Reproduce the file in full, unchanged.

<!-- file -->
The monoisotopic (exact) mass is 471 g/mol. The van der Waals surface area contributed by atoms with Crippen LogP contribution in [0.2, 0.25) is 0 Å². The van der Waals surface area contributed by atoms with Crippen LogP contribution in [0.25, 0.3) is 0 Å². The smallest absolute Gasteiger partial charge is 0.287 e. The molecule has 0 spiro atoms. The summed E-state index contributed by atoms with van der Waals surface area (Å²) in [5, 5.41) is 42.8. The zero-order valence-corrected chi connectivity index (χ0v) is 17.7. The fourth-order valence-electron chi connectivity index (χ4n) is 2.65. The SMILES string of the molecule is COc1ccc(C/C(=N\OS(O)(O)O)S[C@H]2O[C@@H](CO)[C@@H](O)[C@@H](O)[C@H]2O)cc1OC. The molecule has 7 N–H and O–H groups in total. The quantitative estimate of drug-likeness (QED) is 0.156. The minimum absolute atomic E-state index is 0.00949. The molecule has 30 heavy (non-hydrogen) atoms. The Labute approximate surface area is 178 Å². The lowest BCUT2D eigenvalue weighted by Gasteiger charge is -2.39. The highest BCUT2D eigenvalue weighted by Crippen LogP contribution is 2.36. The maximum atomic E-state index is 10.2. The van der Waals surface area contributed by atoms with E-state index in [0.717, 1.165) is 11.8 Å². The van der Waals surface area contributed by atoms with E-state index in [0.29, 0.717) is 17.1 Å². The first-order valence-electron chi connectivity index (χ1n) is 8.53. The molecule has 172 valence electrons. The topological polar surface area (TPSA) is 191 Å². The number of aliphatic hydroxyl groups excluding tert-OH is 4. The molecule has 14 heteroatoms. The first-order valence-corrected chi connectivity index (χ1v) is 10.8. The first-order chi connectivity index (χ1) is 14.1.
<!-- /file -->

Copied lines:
The monoisotopic (exact) mass is 471 g/mol. The van der Waals surface area contributed by atoms with Crippen LogP contribution in [0.2, 0.25) is 0 Å². The van der Waals surface area contributed by atoms with Crippen LogP contribution in [0.25, 0.3) is 0 Å². The smallest absolute Gasteiger partial charge is 0.287 e. The molecule has 0 spiro atoms. The summed E-state index contributed by atoms with van der Waals surface area (Å²) in [5, 5.41) is 42.8. The zero-order valence-corrected chi connectivity index (χ0v) is 17.7. The fourth-order valence-electron chi connectivity index (χ4n) is 2.65. The SMILES string of the molecule is COc1ccc(C/C(=N\OS(O)(O)O)S[C@H]2O[C@@H](CO)[C@@H](O)[C@@H](O)[C@H]2O)cc1OC. The molecule has 7 N–H and O–H groups in total. The quantitative estimate of drug-likeness (QED) is 0.156. The minimum absolute atomic E-state index is 0.00949. The molecule has 30 heavy (non-hydrogen) atoms. The Labute approximate surface area is 178 Å². The lowest BCUT2D eigenvalue weighted by Gasteiger charge is -2.39. The highest BCUT2D eigenvalue weighted by Crippen LogP contribution is 2.36. The maximum atomic E-state index is 10.2. The van der Waals surface area contributed by atoms with E-state index in [0.717, 1.165) is 11.8 Å². The van der Waals surface area contributed by atoms with E-state index in [0.29, 0.717) is 17.1 Å². The first-order valence-electron chi connectivity index (χ1n) is 8.53. The molecule has 172 valence electrons. The topological polar surface area (TPSA) is 191 Å². The number of aliphatic hydroxyl groups excluding tert-OH is 4. The molecule has 14 heteroatoms. The first-order valence-corrected chi connectivity index (χ1v) is 10.8. The first-order chi connectivity index (χ1) is 14.1.